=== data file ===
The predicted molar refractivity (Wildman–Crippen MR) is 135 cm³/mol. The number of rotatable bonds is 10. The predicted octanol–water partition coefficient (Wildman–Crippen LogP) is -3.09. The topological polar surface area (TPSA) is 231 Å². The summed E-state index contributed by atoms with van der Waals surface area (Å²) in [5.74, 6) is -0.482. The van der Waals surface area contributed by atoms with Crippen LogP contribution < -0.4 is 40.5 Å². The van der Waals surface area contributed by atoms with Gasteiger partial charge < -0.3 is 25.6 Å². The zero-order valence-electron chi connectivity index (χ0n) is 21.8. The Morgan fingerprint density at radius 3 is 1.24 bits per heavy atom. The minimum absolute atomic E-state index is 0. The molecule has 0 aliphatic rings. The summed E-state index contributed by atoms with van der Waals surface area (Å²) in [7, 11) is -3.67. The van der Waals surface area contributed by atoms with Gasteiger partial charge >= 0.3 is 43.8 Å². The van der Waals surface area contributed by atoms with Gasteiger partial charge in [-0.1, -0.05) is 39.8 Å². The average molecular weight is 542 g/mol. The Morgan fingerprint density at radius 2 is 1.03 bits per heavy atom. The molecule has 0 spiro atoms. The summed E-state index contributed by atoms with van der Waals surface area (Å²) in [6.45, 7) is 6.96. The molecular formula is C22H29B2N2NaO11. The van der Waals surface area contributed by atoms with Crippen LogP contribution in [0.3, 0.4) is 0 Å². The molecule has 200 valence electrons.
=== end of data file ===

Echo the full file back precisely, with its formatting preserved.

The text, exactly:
The predicted molar refractivity (Wildman–Crippen MR) is 135 cm³/mol. The number of rotatable bonds is 10. The predicted octanol–water partition coefficient (Wildman–Crippen LogP) is -3.09. The topological polar surface area (TPSA) is 231 Å². The summed E-state index contributed by atoms with van der Waals surface area (Å²) in [5.74, 6) is -0.482. The van der Waals surface area contributed by atoms with Crippen LogP contribution < -0.4 is 40.5 Å². The van der Waals surface area contributed by atoms with Gasteiger partial charge < -0.3 is 25.6 Å². The zero-order valence-electron chi connectivity index (χ0n) is 21.8. The Morgan fingerprint density at radius 3 is 1.24 bits per heavy atom. The minimum absolute atomic E-state index is 0. The molecule has 0 aliphatic rings. The summed E-state index contributed by atoms with van der Waals surface area (Å²) in [7, 11) is -3.67. The van der Waals surface area contributed by atoms with Gasteiger partial charge >= 0.3 is 43.8 Å². The van der Waals surface area contributed by atoms with Gasteiger partial charge in [-0.1, -0.05) is 39.8 Å². The average molecular weight is 542 g/mol. The Morgan fingerprint density at radius 2 is 1.03 bits per heavy atom. The molecule has 0 spiro atoms. The summed E-state index contributed by atoms with van der Waals surface area (Å²) in [6.45, 7) is 6.96. The molecular formula is C22H29B2N2NaO11. The van der Waals surface area contributed by atoms with Crippen LogP contribution in [0.3, 0.4) is 0 Å². The molecule has 200 valence electrons.